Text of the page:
The issue was eventually traced back to a flaw in the company’s website security, Insecure Direct Object Reference (IDOR). Cybercriminals were able to use the vulnerability to freely explore documents containing a range of sensitive information, such as Social Security numbers, bank account numbers, driver’s license images, and tax documents.

2021 Facebook Breach

Facebook deserves a spot in the Hall of Shame when it comes to security breaches. We’ve seen multiple major controversies and attacks take place over the past two decades, the most notable of which happened back in 2021.

A problem with the social media platform’s contact synch feature exposed the names, phone numbers, and passwords of over 530 million people to the public. This happened just two years after it was reported that Facebook employees had unauthorized access to 600 million user accounts’ data in plaintext files.

2018 Facebook / Cambridge Analytica Scandal

Again, less of a breach and more of a failure of security protocols, the Cambridge Analytica scandal was a major data privacy breach that rocked the social media world in April 2018. The company illegally harvested private information from over 87 million Facebook users without their explicit knowledge or consent.

This data was used to influence elections in almost every major democracy of the world. It is believed that Cambridge Analytica had targeted millions of Americans and Britons with psychological tactics based on their harvested data—like most users who access Facebook, these people had no idea their data was being used for such a purpose. The scandal has led to multiple federal investigations in the US and Europe. In 2019, the US Federal Trade Commission (FTC) issued a record $5 billion fine against Facebook for its failure to protect users’ privacy.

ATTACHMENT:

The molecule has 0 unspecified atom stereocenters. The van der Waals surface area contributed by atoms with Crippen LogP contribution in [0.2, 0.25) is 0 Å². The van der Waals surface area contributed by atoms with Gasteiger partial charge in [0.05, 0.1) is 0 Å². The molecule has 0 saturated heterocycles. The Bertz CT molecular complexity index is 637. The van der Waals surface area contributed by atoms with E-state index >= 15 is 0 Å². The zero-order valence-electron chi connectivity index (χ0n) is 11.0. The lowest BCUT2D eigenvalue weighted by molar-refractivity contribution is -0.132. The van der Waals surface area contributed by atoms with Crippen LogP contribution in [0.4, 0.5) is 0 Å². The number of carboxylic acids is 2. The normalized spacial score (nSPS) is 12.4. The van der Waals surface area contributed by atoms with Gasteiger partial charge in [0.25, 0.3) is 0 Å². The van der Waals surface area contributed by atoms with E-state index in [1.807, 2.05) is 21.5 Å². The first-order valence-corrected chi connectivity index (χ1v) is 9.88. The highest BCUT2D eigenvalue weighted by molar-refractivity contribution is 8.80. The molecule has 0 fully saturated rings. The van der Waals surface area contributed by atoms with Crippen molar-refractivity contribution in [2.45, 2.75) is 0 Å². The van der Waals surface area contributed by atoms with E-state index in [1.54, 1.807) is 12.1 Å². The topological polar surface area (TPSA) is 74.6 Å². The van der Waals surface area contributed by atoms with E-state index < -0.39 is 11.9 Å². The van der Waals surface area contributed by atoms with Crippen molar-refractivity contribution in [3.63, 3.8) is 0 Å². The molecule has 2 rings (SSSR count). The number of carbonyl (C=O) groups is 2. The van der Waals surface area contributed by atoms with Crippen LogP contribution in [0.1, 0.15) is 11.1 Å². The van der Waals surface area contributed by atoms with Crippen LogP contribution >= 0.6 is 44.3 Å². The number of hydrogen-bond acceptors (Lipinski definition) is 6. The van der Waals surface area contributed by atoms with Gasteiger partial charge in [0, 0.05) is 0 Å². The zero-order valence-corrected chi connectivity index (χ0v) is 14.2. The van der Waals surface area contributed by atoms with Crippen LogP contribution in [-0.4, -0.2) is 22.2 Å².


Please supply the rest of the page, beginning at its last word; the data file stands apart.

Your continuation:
April 2021 LinkedIn Data Scrape

In April 2021, the world witnessed yet another company experience one of the biggest data breaches of all time. This time it was LinkedIn’s turn to fall victim to a malicious data scrape. Hackers scraped the professional networking website to obtain the private information of 700 million people, or about 93 percent of its user base at the time. The stolen data allowed bad actors to target executives and other high-profile individuals with malicious emails and phishing attacks.

June 2014 JPMorgan Chase Breach

One of the largest banks in the US, JPMorgan Chase allowed more than 76 million households and seven small businesses’ data to become compromised in June of 2014. Initially, it was reported that the attack only affected one million accounts, however upon further investigation, it became clear that the attack had been going on for quite some time – a full month from June to July. The stolen data included names emails and phone numbers.